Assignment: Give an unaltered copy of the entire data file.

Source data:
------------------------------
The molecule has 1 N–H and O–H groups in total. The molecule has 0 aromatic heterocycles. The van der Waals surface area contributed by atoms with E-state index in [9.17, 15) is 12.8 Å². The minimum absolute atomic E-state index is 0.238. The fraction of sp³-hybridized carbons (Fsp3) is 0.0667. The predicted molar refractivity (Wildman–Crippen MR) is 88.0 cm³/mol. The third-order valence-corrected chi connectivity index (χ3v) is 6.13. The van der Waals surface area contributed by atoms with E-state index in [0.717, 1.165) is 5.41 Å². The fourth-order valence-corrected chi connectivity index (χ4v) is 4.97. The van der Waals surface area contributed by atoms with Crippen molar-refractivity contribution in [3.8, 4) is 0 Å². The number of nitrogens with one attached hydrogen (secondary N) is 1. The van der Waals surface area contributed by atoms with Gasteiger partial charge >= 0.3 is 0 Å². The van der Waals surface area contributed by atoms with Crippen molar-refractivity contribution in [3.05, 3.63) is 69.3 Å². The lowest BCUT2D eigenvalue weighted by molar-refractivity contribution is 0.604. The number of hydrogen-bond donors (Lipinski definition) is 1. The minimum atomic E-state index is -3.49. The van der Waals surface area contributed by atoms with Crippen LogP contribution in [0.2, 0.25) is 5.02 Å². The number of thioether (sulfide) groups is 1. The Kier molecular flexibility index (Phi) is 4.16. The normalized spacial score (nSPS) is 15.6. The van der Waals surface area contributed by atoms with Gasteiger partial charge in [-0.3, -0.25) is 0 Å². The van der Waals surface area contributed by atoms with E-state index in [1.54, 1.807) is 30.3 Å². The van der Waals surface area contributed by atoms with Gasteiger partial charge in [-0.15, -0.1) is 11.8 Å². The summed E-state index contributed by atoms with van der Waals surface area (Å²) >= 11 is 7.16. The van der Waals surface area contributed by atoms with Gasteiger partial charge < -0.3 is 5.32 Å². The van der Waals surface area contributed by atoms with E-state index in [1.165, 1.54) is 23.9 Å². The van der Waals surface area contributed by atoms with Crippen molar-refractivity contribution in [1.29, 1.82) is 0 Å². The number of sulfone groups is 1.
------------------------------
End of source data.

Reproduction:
The molecule has 1 N–H and O–H groups in total. The molecule has 0 aromatic heterocycles. The van der Waals surface area contributed by atoms with E-state index in [9.17, 15) is 12.8 Å². The minimum absolute atomic E-state index is 0.238. The fraction of sp³-hybridized carbons (Fsp3) is 0.0667. The predicted molar refractivity (Wildman–Crippen MR) is 88.0 cm³/mol. The third-order valence-corrected chi connectivity index (χ3v) is 6.13. The van der Waals surface area contributed by atoms with E-state index in [0.717, 1.165) is 5.41 Å². The fourth-order valence-corrected chi connectivity index (χ4v) is 4.97. The van der Waals surface area contributed by atoms with Crippen molar-refractivity contribution in [3.8, 4) is 0 Å². The number of nitrogens with one attached hydrogen (secondary N) is 1. The van der Waals surface area contributed by atoms with Gasteiger partial charge >= 0.3 is 0 Å². The van der Waals surface area contributed by atoms with Crippen molar-refractivity contribution in [3.05, 3.63) is 69.3 Å². The lowest BCUT2D eigenvalue weighted by molar-refractivity contribution is 0.604. The number of hydrogen-bond donors (Lipinski definition) is 1. The minimum atomic E-state index is -3.49. The van der Waals surface area contributed by atoms with Crippen LogP contribution in [0.2, 0.25) is 5.02 Å². The number of thioether (sulfide) groups is 1. The Kier molecular flexibility index (Phi) is 4.16. The normalized spacial score (nSPS) is 15.6. The van der Waals surface area contributed by atoms with Gasteiger partial charge in [-0.3, -0.25) is 0 Å². The van der Waals surface area contributed by atoms with E-state index in [1.54, 1.807) is 30.3 Å². The van der Waals surface area contributed by atoms with Gasteiger partial charge in [-0.15, -0.1) is 11.8 Å². The summed E-state index contributed by atoms with van der Waals surface area (Å²) >= 11 is 7.16. The van der Waals surface area contributed by atoms with Gasteiger partial charge < -0.3 is 5.32 Å². The van der Waals surface area contributed by atoms with E-state index in [1.165, 1.54) is 23.9 Å². The van der Waals surface area contributed by atoms with Crippen molar-refractivity contribution in [1.29, 1.82) is 0 Å². The number of sulfone groups is 1.